Ethics, Identity, and Society Career Path
Are you interested in political, economic, and racial equality? The Ethics, Identity, and Society path is focused on questions of social justice, political identity, and political philosophy, with courses ranging from the early roots of democratic equality to contemporary debates about political inclusion and economic fairness. This career path will help you develop skills of ethical, historical, and cultural analysis, and to recognize the ideas and presumptions beneath the surface of everyday politics. This is a great path for those who want to study several areas of law, work for national and international NGO’s, serve in analysis or outreach for urban, state, or tribal governments, or take part in public debates about policy.
- Declare PS as your Major and pick your Career Path.
- If you are a current PS Major, submit the declaration form to let us know your Career Path.
- Enroll in classes you select from the Ethics, Identity, and Society Course List. And remember: these paths are road maps, not requirements—you can always go “off road” and define your own path.
- Get started in 100-200-level courses
- Develop skills in 300-level courses
- Refine skills in 400-level courses
- Check-in with a PS Advisor to be sure you meet PS major and university requirements along the way. Discuss how you can receive PS credit for an internship and consider working toward graduating with PS Honors.
Success stories: where PS degrees have taken our alums
Laurel Green-Mitchell has served as an Assistant District Attorney in Bronx, New York since 2010. She currently specializes in prosecuting felony narcotics cases, and previously worked prosecuting general crimes and domestic violence.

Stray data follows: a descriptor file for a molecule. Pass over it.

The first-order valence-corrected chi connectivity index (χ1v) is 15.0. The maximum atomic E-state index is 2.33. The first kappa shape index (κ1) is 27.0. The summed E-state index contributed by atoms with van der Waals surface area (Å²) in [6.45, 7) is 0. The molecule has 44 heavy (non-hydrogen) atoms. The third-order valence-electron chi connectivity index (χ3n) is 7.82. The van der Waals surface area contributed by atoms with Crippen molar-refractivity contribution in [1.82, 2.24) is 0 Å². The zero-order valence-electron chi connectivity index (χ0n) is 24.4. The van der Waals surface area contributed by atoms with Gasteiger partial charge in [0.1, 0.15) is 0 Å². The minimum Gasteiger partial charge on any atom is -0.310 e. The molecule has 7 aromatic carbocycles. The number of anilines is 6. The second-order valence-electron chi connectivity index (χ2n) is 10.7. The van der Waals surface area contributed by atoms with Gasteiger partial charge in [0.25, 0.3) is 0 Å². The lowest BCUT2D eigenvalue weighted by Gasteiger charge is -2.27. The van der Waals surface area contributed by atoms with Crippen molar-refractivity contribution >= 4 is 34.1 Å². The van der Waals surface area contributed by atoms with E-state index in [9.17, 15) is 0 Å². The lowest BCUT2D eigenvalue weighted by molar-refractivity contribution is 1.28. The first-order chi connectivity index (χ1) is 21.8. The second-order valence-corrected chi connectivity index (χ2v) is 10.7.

Attending law school was always an aspiration for Laurel. She chose to study political science during her undergraduate education because she liked reading about politics, law and government, and because she felt that the political science curriculum provided a fitting background for a career in law. Laurel knew she wanted a career in public service and the promotion of justice, and the political science department offered courses that encouraged the analytical thinking about government and society that are fundamental to understanding the context of law in the United States.
Courses discussing urban politics, social movements, the Supreme Court, and intergenerational justice inspired Laurel and helped shape her understanding of how our government and laws work, and how we can work to improve them. The intersection of law and political science inspires important and challenging questions about power, influence, ethics, and society. In a career in criminal law, particularly as a prosecutor, these questions arise with frequency and are part of an evolving legal education.
Diego Hernandez is the member of the Oregon House of Representatives for District 47 in East Portland. After earning a master’s degree in social work, Hernandez was hired by Elevate Oregon, which promotes education, self-reliance and leadership among urban youth. Hernandez taught leadership and character development to students at-risk of dropping out. Then he took the role of executive co-director and a founding board member of Momentum Alliance in Portland, an organization that trains young people from underrepresented communities to fight for social justice and equality.
Both in the Oregon statehouse and at Momentum Alliance, Diego says he has actively drawn on his UO education. “A lot of it is what I learned at UO and through my own organizing,” he says. He remains committed to “teaching students how to organize, how to create coalitions and how they can be leaders in different positions.”
One of Hernandez’s biggest influences at the University of Oregon was Associate Professor of Political Science Daniel HoSang, who taught a class about the intersection of politics and community organizing. In it, Hernandez learned to meld the untold histories of marginalized communities to create alliances and grassroots campaigns. After that class, Hernandez knew that he wanted to be a part of movements to right historical wrongs and overturn policies that discriminate.